Meaning of Turkish in English:


Pronunciation /ˈtəːkɪʃ/

Translate Turkish into Spanish


  • 1Relating to Turkey or to the Turks or their language.

    ‘The Turkish language, due to Turkey's Islamic heritage, originally used Arabic script.’
    • ‘I moved into the English language the way I moved along with the Turkish language.’
    • ‘Well, I think the role of Turkey and the Turkish government is fascinating.’
    • ‘This is no reflection on the people of Turkey or the Turkish population of York.’
    • ‘He decreed that the Roman Script would be used for the Turkish language.’
    • ‘The Turkish language taught and spoken in Bulgaria now, is much closer to the language spoken in contemporary Turkey.’
    • ‘Tas is now on trial in Turkey, charged with insulting the Turkish state and its founder.’
    • ‘Many people here might consider taking a winter break in Turkey, but the idea of a Turkish family coming to Scotland in winter is a novelty.’
    • ‘Recent article have mentioned further foot-dragging on the part of the Turkish Parliament.’
    • ‘The Turkish goalkeeper had been so dismissive of United's chances before the game but he obviously had not seen much of Rooney.’
    • ‘She was holidaying with Mrs Lloyd, and her sister Becky, 16, when she began her relationship with the Turkish barman.’
    • ‘Businessman Paul Cleasby is home from a Turkish jail in time for Christmas but has been left counting the huge financial and personal cost of his ordeal.’
    • ‘Lovestruck teenager Rachael Lloyd arrived back in the UK yesterday, after seeing her Turkish lover jailed for five years.’
    • ‘This restaurant fails in all areas of snob value bar one: for the connoisseur seeking authentic Turkish cuisine.’
    • ‘The management hopes to invite Turkish musicians to accompany the dancing, which will perhaps make it more festive as well.’
    • ‘It's splendid decor evokes images of a mysterious Turkish palace.’
    • ‘Tens of thousands of people danced in the streets of Istanbul and other Turkish towns and cities and showered each other with confetti and red rose petals.’
    • ‘This very abridged story from a Turkish newspaper could be of interest.’
    • ‘Two days and an enormous amount of Turkish money later, I, along with five New Zealanders and an Aussie, set sail.’
    • ‘Here, the Turkish press had assembled to meet the buses.’
    1. 1.1 historical Relating to or associated with the Ottoman Empire.
      ‘Much of the architecture in Titograd reflects the Turkish influence of the Ottoman Empire.’
      • ‘The bridge, built under the Turkish Ottoman empire, was destroyed.’


mass noun
  • The official language of Turkey, a Turkic language spoken by about 50 million people. It was written in the Arabic script until 1928, when the Roman alphabet was adopted.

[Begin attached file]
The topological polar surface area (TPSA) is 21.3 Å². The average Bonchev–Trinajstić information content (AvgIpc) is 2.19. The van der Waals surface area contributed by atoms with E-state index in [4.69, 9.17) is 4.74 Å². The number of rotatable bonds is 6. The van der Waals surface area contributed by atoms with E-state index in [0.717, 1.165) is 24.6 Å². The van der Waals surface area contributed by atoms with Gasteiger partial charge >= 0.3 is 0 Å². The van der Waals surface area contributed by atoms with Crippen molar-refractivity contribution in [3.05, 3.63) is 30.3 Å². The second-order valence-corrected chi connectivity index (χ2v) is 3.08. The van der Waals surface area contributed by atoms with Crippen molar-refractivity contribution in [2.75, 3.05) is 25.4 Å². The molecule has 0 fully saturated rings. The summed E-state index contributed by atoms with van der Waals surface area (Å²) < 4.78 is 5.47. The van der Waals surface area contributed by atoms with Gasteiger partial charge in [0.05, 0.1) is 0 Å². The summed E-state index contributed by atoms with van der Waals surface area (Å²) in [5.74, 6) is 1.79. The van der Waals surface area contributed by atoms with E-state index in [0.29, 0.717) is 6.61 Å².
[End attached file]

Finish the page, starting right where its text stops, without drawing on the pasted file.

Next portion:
‘He was in his early forties, and not uncultured; he spoke French and Turkish as well as Arabic.’
    • ‘During the Ottoman era, Turkish was written in Arabic script, from right to left.’
    • ‘The information will be given in English, Spanish, Turkish, Arabic, Chinese and Russian.’
    • ‘Farsi, Arabic, and Turkish are what Middle Eastern history students call primary source languages.’
    • ‘Since 1928, thanks to Kemal Ataturk, Turkish is written in a slightly modified version of the Roman alphabet.’
    • ‘They, like the lower urban class, tend to speak Turkish with regional accents and grammatical peculiarities.’
    • ‘Its arguments were that Turkish is not the official language of the country so it could not be officially used in state institutions.’
    • ‘Musharraf, an Urdu speaker, lived in Turkey from the age of six to 13, and speaks Turkish fluently.’
    • ‘Cahit barely speaks Turkish; when he meets Sibel's family her brother comments on the fact.’
    • ‘I presume studies on the influence of Turkish on the Persian language and Arabic, have been done.’
    • ‘They spoke an Altaic language related to Mongol and Turkish, and still constitute a distinct ethnic group in China.’
    • ‘There was not one person on duty who spoke any language other than Turkish.’
    • ‘Enough has been written about how the word came from Persian or Turkish.’
    • ‘The two languages spoken in Cyprus are Greek and Turkish, but English is spoken by almost everybody there.’
    • ‘She told me that as she is growing older, whenever she gets emotional, the words come out in Turkish.’
    • ‘He knows he has to speak English and, fortunately, my Turkish has improved so I can understand him.’
    • ‘Choose your favorite political clichés and have them all translated into Turkish.’
    • ‘I could recognize it was Turkish, but otherwise did not understand a word.’
    • ‘When they switch to Farsi or throw in some Turkish, I lose what little grasp I have on the conversation.’